It’s in some ways counterintuitive—you often hear from teachers and others that vocal or difficult parents are a major obstacle to effecting positive change.
I never felt that—ever. Parents were the biggest allies and, I would argue, the most important allies. If you’re educating not just children, but also parents and siblings and other family members, then great things are going to happen for kids.
You talk a lot about the importance of telling stories through data while acknowledging the limitations of that approach. A lot of education advocates maintain that the embrace of data, while beneficial, has had the unintended consequence of dehumanizing education-reform efforts. How do you reconcile those two perspectives?
I try to tell stories in the book rather than just reciting a huge amount of data—I think the stories are very compelling, and that people can draw their own conclusions from them. But if you look at every level—access to early-childhood education, math and reading scores, college-graduation rates—relative to the world, [Americans] are top-ten in nothing, and that’s not good enough. This is a national-security issue and an economic issue: We need to have the best-educated workforce in the world if we want to keep jobs here. If we want to have a vibrant participatory civic democracy, we have to have the best education system in the world. If we want to break cycles of poverty and give kids a trajectory to the middle class, the only way to do that is through a high-quality education.
But Chicago Public Schools’ “Freshman On-Track” initiative—that’s a good example of how data can do the opposite of dehumanizing. When I was at CPS, we got info [from the University of Chicago Consortium on School Research] about the importance of focusing on freshman success in reducing dropout rates and increasing graduation rates. We found out that if you’re trying to reduce dropout rates and you wait until students are in their junior or senior year, you’ve already lost them—they’re gone. Those freshman-on-track numbers—the percentage of students who make it to their sophomore year on time and in good standing—have gone from the 50s back then when we started [in 2007] to close to 90 percent today.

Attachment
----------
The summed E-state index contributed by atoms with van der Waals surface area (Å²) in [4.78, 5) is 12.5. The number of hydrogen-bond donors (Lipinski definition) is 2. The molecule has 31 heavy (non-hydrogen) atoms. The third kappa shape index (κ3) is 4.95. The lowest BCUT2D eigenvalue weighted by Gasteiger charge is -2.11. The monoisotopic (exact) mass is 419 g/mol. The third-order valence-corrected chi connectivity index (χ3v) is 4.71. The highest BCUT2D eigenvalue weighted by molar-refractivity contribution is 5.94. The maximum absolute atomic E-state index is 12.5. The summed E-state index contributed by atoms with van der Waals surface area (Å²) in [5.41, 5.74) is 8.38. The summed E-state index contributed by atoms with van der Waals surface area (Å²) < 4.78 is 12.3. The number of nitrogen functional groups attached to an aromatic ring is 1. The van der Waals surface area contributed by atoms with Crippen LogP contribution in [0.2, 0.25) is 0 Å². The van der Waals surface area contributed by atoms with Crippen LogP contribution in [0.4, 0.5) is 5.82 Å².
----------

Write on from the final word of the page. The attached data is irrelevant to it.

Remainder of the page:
This data-collection effort was not a focus on some aggregate number—it said that schools had to track every single student relentlessly, and if a student missed a day of school, the school wasn’t to wait until the end of the week or the month or the semester; they were to follow up with that kid and ask, “Why weren’t you here? What can we do to help? Are there things going on at school, at home, in your community?” That’s really recognizing the humanity of every single student.
Reform so often comes with unintended consequences. Even the Freshman On-Track initiative at least initially incentivized some schools to fudge their numbers. We saw that with No Child Left Behind—a law that you describe as “horribly constructed.” Can the prospect of unintended consequences be avoided?